I initially won over Khomm and Taanab through diplomacy and, because she wasn’t needed elsewhere, I lazily left Leia on Khomm to keep shoring up loyalty. This ended up being a mistake. The Empire had a fleet in the area and invaded Khomm and Taanab shortly after I won them over and Leia got captured. However, like I talked about in the early phase, this presents its own opportunities. You can see I’ve already started an uprising on Taanab and am working on the same thing on Khomm. Those Imperial scum are going to regret screwing with me.
  • In terms of facilities, I’ve got all my production planets in the core fully online in every sector besides Seswenna, and those are underway as well. Production planets in my HQ sector are fully online, and I’m working on the adjacent sectors. All planets I control in the core have 2 GenCores and are effectively “safe.” I’ve unlocked Advanced Training Facilities and Advanced Construction Yards and am slowly swapping out the Gen 1s for the Gen 2s as time permits. I don’t have any maintenance supply issues yet, so that’s one less thing I need to worry about – I’ve got a comfortable 1363 in surplus that will be needed once I start building Mon Cal Cruisers.
  • As far as troops, pretty much all my planets are now garrisoned with 3 Sullustans and the troops they replaced are being rotated out to my HQ for colonization duties.
  • Core fleets are coming online in all three sectors. Each fleet has 2 Escort Carriers fully stocked with X-wings and Nebulon-B’s are getting added at a steady pace. We’re not ready to go on the offensive yet, but an Imperial Fleet that happens to stumble into one of mine is going to get a bloody nose at a minimum.
  • Consistent with this guide, I’m creating hordes of Bothans and Infiltrators in all core sectors now that I’ve got everything garrisoned. I’m blowing up any targets of opportunity and scouting whenever I’ve got 6 free Bothans.
  • Characters/Recruiting has been a bit of a nuisance. Mon Mothma failed her first three recruiting attempts on a world 90% loyal to me. Also, by luck of the draw, I mostly got sabateurs and leaders, but no researchers early, so my research is lagging a bit. I actually had Luke and Han run a couple recruiting missions to try and pick up that slack. On the other hand, I’ve been able to put all those sabateurs to good use and have destroyed 3 Star Destroyers, a couple transports (with troops in them!), and have captured 5 of the Empire’s Characters (Zuggs, Daala, Brandei, Veers and Covell). These last two I nabbed early on while they were running research missions and that’s going to hurt the Empire badly because those are their only 2 dedicated Troop researchers. They’re not going to get Dark Troopers for a long time and will have to rely on the inferior Stormtroopers. I’ve unlocked 20 of my 28 characters. If I assume the Empire has done about the same, that means I’ve got just under 1/3 of their characters captured – that’s pretty solid for the early game.



So, let’s talk about what you need to be doing in the mid-game. Your primary goal here is to push the Empire completely out of the 3 non-Seswenna core sectors, leaving the Empire with nothing but whatever planets they’ve got in Seswenna and whatever limited colonies they’ve been able to start on the rim. The mid-game ends when you’re ready to make the final push to Coruscant and finish off the Empire for good. Secondary goals in the mid-game are to capture as many Empire Characters as possible (including Vader) and to complete construction of your core fleets. Here are things you should be doing to make this stuff happen in the mid-game:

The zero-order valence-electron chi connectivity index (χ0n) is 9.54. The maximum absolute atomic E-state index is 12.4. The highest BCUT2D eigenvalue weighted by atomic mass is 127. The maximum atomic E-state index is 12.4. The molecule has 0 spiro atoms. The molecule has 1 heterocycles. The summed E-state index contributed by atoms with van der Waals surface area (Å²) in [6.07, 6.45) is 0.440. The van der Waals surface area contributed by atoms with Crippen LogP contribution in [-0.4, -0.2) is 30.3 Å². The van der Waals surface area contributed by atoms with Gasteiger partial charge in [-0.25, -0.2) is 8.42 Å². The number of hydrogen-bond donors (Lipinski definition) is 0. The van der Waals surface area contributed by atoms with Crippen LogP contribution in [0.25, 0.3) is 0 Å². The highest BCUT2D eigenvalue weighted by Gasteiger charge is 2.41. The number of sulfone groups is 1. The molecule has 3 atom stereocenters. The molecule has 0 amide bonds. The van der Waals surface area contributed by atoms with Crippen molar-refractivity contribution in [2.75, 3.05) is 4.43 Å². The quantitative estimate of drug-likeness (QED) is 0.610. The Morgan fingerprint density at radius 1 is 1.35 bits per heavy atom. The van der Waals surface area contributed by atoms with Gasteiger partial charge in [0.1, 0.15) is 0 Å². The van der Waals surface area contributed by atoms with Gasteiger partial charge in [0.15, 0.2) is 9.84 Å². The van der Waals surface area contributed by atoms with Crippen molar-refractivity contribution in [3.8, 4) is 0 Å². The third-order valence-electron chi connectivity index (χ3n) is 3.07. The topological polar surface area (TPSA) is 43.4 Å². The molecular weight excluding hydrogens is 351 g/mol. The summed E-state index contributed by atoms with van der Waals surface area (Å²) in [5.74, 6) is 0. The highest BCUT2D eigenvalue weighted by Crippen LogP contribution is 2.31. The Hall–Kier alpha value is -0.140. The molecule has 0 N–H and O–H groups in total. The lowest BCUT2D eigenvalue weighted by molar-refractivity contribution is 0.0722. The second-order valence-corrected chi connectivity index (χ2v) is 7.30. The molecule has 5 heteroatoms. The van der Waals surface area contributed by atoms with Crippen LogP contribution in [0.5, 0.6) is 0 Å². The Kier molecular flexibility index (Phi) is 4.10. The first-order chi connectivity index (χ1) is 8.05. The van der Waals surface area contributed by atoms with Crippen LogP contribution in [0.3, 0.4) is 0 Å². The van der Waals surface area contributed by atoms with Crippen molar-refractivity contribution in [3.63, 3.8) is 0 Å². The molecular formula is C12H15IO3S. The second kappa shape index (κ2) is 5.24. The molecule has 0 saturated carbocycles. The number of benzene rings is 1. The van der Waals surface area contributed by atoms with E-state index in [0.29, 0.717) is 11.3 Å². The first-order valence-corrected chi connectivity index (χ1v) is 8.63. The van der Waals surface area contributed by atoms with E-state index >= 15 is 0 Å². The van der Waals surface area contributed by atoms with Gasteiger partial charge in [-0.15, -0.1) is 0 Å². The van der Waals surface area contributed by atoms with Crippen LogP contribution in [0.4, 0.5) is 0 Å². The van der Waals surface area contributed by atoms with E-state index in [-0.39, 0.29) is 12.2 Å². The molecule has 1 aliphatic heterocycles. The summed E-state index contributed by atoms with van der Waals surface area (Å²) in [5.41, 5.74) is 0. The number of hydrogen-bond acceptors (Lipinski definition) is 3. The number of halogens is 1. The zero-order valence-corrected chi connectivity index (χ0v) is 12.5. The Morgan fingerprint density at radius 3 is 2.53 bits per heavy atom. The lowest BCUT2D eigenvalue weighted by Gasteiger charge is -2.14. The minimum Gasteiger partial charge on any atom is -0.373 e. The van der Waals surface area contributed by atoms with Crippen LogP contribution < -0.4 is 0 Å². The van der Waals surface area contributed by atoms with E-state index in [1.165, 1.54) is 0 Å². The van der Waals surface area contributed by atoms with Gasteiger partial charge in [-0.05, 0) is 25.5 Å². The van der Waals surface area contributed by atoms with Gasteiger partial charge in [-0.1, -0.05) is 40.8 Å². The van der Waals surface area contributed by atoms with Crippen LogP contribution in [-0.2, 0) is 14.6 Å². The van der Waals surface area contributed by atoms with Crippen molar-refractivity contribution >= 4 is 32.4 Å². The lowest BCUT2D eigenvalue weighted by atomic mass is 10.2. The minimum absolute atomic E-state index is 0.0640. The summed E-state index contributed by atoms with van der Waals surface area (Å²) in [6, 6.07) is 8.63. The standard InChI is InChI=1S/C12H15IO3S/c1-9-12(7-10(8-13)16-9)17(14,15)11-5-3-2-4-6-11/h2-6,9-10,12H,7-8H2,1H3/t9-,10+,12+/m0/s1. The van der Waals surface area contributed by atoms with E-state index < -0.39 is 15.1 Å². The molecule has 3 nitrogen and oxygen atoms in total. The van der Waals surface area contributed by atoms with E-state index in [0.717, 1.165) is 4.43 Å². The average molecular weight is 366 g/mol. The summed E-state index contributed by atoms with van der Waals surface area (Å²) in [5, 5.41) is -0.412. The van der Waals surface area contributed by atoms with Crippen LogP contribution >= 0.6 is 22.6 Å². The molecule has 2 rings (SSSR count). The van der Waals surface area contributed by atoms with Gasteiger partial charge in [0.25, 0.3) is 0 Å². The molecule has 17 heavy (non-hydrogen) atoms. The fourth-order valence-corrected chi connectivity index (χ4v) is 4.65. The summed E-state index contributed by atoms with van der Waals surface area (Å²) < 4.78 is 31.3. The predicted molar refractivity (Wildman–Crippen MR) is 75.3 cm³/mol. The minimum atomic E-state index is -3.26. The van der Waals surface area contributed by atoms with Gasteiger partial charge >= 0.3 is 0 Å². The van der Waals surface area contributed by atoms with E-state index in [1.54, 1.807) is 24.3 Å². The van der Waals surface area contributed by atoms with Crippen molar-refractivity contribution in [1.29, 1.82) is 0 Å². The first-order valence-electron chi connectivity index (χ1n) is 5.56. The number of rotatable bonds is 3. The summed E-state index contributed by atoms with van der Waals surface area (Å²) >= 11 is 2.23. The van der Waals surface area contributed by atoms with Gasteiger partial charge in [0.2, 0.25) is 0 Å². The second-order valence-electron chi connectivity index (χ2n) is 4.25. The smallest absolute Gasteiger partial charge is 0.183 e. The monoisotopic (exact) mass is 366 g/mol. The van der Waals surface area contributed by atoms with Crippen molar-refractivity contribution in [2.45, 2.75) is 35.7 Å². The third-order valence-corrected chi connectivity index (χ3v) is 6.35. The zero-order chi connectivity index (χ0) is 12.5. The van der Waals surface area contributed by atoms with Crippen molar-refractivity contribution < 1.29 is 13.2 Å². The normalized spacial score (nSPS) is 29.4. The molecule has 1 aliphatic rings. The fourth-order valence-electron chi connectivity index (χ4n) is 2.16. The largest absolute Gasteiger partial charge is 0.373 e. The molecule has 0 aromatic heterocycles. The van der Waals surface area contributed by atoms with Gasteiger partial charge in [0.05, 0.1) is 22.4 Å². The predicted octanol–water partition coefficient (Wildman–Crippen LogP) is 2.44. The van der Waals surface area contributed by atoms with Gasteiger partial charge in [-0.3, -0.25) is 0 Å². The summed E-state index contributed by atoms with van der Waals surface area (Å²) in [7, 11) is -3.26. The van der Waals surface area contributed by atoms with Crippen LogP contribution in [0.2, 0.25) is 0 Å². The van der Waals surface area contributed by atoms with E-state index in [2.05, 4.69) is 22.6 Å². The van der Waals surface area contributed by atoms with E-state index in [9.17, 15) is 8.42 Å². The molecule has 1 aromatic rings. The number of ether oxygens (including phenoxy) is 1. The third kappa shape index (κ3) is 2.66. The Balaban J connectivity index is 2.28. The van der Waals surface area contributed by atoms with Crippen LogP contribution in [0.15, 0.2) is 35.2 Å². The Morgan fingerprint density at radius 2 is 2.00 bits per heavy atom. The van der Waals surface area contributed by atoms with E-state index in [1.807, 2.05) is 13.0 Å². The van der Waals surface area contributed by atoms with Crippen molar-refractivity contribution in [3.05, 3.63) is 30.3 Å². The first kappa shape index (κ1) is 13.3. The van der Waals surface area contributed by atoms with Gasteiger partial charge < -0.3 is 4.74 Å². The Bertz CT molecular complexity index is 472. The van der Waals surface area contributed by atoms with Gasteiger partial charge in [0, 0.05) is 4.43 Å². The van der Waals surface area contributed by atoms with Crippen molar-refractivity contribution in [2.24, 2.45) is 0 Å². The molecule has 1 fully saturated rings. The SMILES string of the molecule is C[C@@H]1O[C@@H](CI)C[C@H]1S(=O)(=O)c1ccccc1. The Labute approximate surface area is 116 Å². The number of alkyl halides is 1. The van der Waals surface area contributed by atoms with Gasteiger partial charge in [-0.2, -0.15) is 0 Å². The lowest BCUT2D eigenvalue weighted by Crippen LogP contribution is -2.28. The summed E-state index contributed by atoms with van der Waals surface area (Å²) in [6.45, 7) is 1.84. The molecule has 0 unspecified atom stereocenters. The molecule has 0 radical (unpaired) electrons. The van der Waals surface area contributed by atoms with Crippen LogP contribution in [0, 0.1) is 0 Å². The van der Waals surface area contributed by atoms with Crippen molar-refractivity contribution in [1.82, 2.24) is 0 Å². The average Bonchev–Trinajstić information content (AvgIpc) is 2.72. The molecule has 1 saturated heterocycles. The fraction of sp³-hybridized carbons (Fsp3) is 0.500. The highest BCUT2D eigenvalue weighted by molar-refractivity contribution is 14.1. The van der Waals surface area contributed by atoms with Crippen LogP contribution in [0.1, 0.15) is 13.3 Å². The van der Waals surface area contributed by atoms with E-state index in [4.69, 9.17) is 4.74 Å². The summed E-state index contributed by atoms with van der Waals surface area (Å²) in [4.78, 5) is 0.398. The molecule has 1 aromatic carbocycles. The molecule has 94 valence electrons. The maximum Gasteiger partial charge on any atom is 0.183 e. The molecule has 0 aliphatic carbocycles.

• Continue trying to get uprisings on any planets that are loyal to you but controlled by the Empire. In my example, the Imps are in for a rude awakening in the Farfin sector per my picture above. Taanab is in uprising and Khomm will be shortly. If I flip these two, with Wistril and Rishi already drifting towards neutrality, I’m going to take over all of Farfin without firing a single shot.
  • You can start thinking about assaulting Imperial planets since you’ve got fleets which can take a punch. Here’s how to do it. MAKE SURE YOU HAVE AT LEAST ONE DIPLOMAT IN THE SECTOR, preferably one with a high leadership skill (just in case you get an uprising). More if you’ve got them to spare. Get a bulk transport in your fleet and load it up with 6 Sullustans. Move the fleet over your target planet and start a blockade. Espionage the planet if you haven’t already and start trying to capture any Characters on the planet (Generals first, of course). Then demo the GenCores with sabotage missions. Once the GenCores are gone, bombard any garrison units into paste. Assault the planet. With 6 Garrison units you should be able to avoid an uprising starting immediately unless the planet is 100% loyal to the Empire. If it goes into uprising, start trying to put it down through Subdue missions and fly in some more Sullustans for backup. If it doesn’t go into uprising, bring in the diplomats and start swinging it to your side. This last part is really the most important. Don’t get overly aggressive here – time is on your side. Go one planet at a time and try to bring a sector completely under your control before moving on to a new one.
  • Continue upgrading your production planets to Gen 2 facilities. You really only need to upgrade one of your GenCores to a Gen 2 once you unlock it. The Empire most likely cannot mass the kind of fleet that can bombard through your Gen 1s, let a alone a single Gen 2, but better safe than sorry. You will most likely start to run into maintenance supply issues once you start building Mon Cal Cruisers. This is what your rim sectors are for. Shift your construction yards (which should have some advanced yards at this point) to building some Mines and Refineries. Try to keep the ratio 1:1 and keep an eye on the Galaxy Overview tab to try and be even about it. Also, at this point I usually delete any mines/refineries on my Shipyard production planets and fill all available slots with Shipyards/Advanced Shipyards (once you unlock them). Be careful about this and don’t completely torpedo your maintenance capacity – do it a bit at a time. But this will GREATLY speed up the final ships for your fleets.